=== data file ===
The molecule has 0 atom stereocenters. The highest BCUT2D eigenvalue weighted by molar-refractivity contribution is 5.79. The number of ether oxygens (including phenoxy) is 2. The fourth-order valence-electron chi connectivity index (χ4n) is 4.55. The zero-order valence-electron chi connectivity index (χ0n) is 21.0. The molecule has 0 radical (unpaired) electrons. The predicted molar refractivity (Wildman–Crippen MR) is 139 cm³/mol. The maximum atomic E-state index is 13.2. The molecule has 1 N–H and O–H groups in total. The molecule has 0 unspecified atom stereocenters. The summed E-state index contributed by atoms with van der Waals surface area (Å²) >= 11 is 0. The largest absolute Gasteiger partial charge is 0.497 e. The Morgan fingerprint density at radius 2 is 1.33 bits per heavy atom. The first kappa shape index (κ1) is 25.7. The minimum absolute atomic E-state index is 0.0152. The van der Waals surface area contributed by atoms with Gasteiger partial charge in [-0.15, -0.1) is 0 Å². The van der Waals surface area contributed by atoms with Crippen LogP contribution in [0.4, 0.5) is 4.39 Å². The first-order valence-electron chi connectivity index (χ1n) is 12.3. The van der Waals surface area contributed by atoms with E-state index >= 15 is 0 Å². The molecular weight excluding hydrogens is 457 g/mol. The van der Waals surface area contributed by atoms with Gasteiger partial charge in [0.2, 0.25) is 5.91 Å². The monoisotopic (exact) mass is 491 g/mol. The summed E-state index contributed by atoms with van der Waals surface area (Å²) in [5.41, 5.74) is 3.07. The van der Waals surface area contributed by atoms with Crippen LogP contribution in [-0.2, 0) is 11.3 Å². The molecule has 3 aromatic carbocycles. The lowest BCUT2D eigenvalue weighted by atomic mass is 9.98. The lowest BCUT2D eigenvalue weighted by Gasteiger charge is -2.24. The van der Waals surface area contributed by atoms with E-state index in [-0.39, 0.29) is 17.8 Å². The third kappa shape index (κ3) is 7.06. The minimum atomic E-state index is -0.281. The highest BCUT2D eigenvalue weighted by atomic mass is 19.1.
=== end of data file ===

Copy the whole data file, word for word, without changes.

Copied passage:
The molecule has 0 atom stereocenters. The highest BCUT2D eigenvalue weighted by molar-refractivity contribution is 5.79. The number of ether oxygens (including phenoxy) is 2. The fourth-order valence-electron chi connectivity index (χ4n) is 4.55. The zero-order valence-electron chi connectivity index (χ0n) is 21.0. The molecule has 0 radical (unpaired) electrons. The predicted molar refractivity (Wildman–Crippen MR) is 139 cm³/mol. The maximum atomic E-state index is 13.2. The molecule has 1 N–H and O–H groups in total. The molecule has 0 unspecified atom stereocenters. The summed E-state index contributed by atoms with van der Waals surface area (Å²) >= 11 is 0. The largest absolute Gasteiger partial charge is 0.497 e. The Morgan fingerprint density at radius 2 is 1.33 bits per heavy atom. The first kappa shape index (κ1) is 25.7. The minimum absolute atomic E-state index is 0.0152. The van der Waals surface area contributed by atoms with Gasteiger partial charge in [-0.15, -0.1) is 0 Å². The van der Waals surface area contributed by atoms with Crippen LogP contribution in [0.4, 0.5) is 4.39 Å². The first-order valence-electron chi connectivity index (χ1n) is 12.3. The van der Waals surface area contributed by atoms with E-state index >= 15 is 0 Å². The molecular weight excluding hydrogens is 457 g/mol. The van der Waals surface area contributed by atoms with Gasteiger partial charge in [0.2, 0.25) is 5.91 Å². The monoisotopic (exact) mass is 491 g/mol. The summed E-state index contributed by atoms with van der Waals surface area (Å²) in [5.41, 5.74) is 3.07. The van der Waals surface area contributed by atoms with Crippen LogP contribution in [-0.2, 0) is 11.3 Å². The molecule has 3 aromatic carbocycles. The lowest BCUT2D eigenvalue weighted by atomic mass is 9.98. The lowest BCUT2D eigenvalue weighted by Gasteiger charge is -2.24. The van der Waals surface area contributed by atoms with E-state index in [-0.39, 0.29) is 17.8 Å². The third kappa shape index (κ3) is 7.06. The minimum atomic E-state index is -0.281. The highest BCUT2D eigenvalue weighted by atomic mass is 19.1.